e. Ex è Long-term agreement to agree on shipping prices for iron ore based on a published rate or, if that failed, rates charged by similar competitors. Court held that the parties intended to be bound despite the failure of the pricing mechanisms. See Oglebay v Armco  i. Factors
1. Long-standing and close business relationship (e.g., joint ventures, inter-locking Board of Directors, owning each others stock, etc.)
2. Contractual recognition of the vital and unique interest of each other
2. HISTORICAL APPROACH
a. Mere agreement to agree, in which a material term is left for future negotiations, is unenforceable.
i. ALTHOUGH it may be sufficient to make enforceable IF there is a methodology or formula for determining rent OR if tied to an objective, extrinsic event.
b. Ex è Deli signs 5-year lease with renewal clause stating Deli may renew the lease for an additional 5 years “at annual rentals to be agreed upon”. LL wants $900/mo even though fair market value is only $545. Court decides agreement to agree is unenforceable here since there is no formula and no hint at a commitment to be bound by the fair market rental value. See Joseph Martin Delicatessen v Schumacher  i. Historical approach probably used here b/c subject matter is property
ii. If modern approach had been used è gap filler set rent; use appraiser to establish range
3. UCC APPROACH
a. UCC § 2-204(3) è “Even though one or more terms are left open a contract for sale does not fail for indefiniteness if:
i. the parties have intended to make a contract, AND
ii. there is a reasonably certain basis for giving an appropriate remedy.”
b. No quantity term èK fails for indefiniteness
c. No price term è Reasonable price at time for delivery (if requisite intent is present)
ii. Written Contract Intended
1. Parties contemplate that their final agreement will be reduced to writing and signed by both of them. What if parties reach sufficient agreement to conclude a contract but one of them withdraws before signing?
a. If explicitly stated they do not intend to be bound until signature è NO K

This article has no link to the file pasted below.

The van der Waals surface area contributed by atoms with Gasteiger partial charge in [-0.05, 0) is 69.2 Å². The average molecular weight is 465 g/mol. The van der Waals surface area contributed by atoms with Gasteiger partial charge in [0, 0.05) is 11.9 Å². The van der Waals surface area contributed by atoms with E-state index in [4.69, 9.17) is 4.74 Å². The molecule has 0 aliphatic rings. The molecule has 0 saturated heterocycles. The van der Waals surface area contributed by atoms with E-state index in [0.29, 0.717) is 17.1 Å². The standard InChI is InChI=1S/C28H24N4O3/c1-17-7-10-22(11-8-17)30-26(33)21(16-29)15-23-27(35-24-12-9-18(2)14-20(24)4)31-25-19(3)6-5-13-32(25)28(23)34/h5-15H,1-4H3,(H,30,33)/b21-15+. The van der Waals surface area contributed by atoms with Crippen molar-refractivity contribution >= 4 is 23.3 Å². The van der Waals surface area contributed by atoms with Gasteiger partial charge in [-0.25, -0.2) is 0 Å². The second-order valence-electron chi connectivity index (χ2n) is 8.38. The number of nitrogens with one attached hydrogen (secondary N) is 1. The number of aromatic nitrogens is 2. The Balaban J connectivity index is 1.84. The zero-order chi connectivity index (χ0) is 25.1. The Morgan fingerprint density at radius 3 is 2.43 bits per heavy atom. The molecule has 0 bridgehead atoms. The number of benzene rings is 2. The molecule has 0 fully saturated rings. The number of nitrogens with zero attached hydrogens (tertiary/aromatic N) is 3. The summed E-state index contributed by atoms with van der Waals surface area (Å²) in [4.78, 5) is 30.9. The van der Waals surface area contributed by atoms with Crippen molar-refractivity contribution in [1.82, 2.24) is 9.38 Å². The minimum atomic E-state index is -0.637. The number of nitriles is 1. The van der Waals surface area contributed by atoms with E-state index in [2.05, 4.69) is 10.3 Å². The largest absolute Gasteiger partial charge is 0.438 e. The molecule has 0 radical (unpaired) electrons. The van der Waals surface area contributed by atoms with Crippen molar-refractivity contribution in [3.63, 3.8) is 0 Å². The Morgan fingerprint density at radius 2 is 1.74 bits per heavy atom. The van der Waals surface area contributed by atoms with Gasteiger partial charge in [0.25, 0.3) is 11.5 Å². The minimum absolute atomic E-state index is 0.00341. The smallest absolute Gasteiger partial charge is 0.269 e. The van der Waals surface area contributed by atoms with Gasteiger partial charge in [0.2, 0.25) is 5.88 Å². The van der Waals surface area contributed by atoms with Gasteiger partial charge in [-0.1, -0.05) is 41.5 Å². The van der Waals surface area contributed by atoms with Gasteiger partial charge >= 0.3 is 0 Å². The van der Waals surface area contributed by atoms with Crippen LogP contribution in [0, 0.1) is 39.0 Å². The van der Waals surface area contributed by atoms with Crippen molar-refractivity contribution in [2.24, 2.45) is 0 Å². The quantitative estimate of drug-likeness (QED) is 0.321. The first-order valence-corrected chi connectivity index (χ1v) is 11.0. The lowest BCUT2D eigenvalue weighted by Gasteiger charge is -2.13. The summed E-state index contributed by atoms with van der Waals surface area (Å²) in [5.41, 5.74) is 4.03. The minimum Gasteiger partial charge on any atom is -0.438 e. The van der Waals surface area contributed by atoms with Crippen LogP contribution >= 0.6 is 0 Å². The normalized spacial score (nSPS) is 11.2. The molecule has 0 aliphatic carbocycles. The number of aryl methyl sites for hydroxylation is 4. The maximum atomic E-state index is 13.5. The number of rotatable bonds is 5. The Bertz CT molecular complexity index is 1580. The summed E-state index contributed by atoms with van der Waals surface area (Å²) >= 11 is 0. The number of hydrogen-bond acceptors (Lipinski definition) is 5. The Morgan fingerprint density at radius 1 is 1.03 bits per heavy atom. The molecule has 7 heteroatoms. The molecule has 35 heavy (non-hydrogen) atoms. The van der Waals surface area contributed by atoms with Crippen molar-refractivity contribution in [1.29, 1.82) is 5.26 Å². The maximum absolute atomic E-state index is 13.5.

b. If no explicit statement è Question whether parties intended for the signature to occur before a K is formed
i. FACTORS: Whether…
1. There has been an expres
nless he bears the risk of the mistake…”
a. Basic assumptionsè CAN rescind K
i. If buyer knew the truth, he would have never gone through with the transaction
b. Collateral assumptionsè Does NOT rescind K
i. Ex è value and quality
3. BEARING THE RISK OF MISTAKE (See Restatement (2nd) § 154)
a. Conscious ignorance
i. A party was aware that he did not know the value of the item and proceeded anyway
ii. Ex è Sell inherited jewelry that you don’t know if real or fake for $500 and tell the buyer he may get lucky
b. Risk allocated by agreement
1. Ex è “As is” clause stating the purchaser has examined the property and agrees to accept in its present condition. See Lenawee County Bd of Health v Messerly  2. Possible ways around clause è show good faith examination is all that is required
1. Ex è Usage of trade “having such regularity of observance in a trade as to justify an expectation that it will be observed with respect to the transaction in question”
c. Disparate sophistication
i. Disparate sophistication such that the more sophisticated party should have uncovered the problem
4. Ex è Mistake by both parties as to the fertility of a cow (Rose 2d of Aberlone) was not of the “mere quality of the animal, but went to the very nature of the thing.”
a. Court emphasizes nature instead of value
b. “The thing sold and bought had in fact no existence”
c. Parties would not have made the K except upon the understanding and belief that the cow was barren.
d. Dissent: Turns on P being more correct in his judgment as to one quality of the cow than the Ds
e. See Sherwood v Walker  5. ALTERNATIVE
a. Reformationè Court uses equitable powers to “re-write” the K to effect the original meaning of the parties
b. More proper to use rescission rather than reformation if the “mutual” mistake is in the formulation instead of the expression of the agreement.
b. Misrepresentation: Fraud and the Duty to Disclose
i. Restatement (2nd) § 159 èAn assertion that is not in accord with the existing facts(rather than a promise to do something in the future or a prediction of future facts)
ii. Typical occurrences:
1. A statement that is not in accord with the facts;
a. Ex è Car salesman says there is nothing wrong with car when he knows transmission is shot.
2. A statement that conceals the facts (half-truth);
a. Ex è Home seller tells buyer there has been recent litigation over title but seller won but doesn’t tell buyer the judgment is on appeal
3. Conduct that conceals the facts;
a. Ex è Used car salesman who runs the odometer backwards
4. A failure to disclose the facts.
a. Ex è Homeowner knows of large crack but it is situated where a normal inspection wouldn’t reveal it and the seller fails to mention it.
b. DISCLOSURE RULE: A party need NOT disclose information UNLESS:
i. The party has made a previous assertion that she believed to be true but that later turns out to be untrue; OR
The party knows that the other party is operating on a mistaken fact that is material to his decision to enter into the K (party knows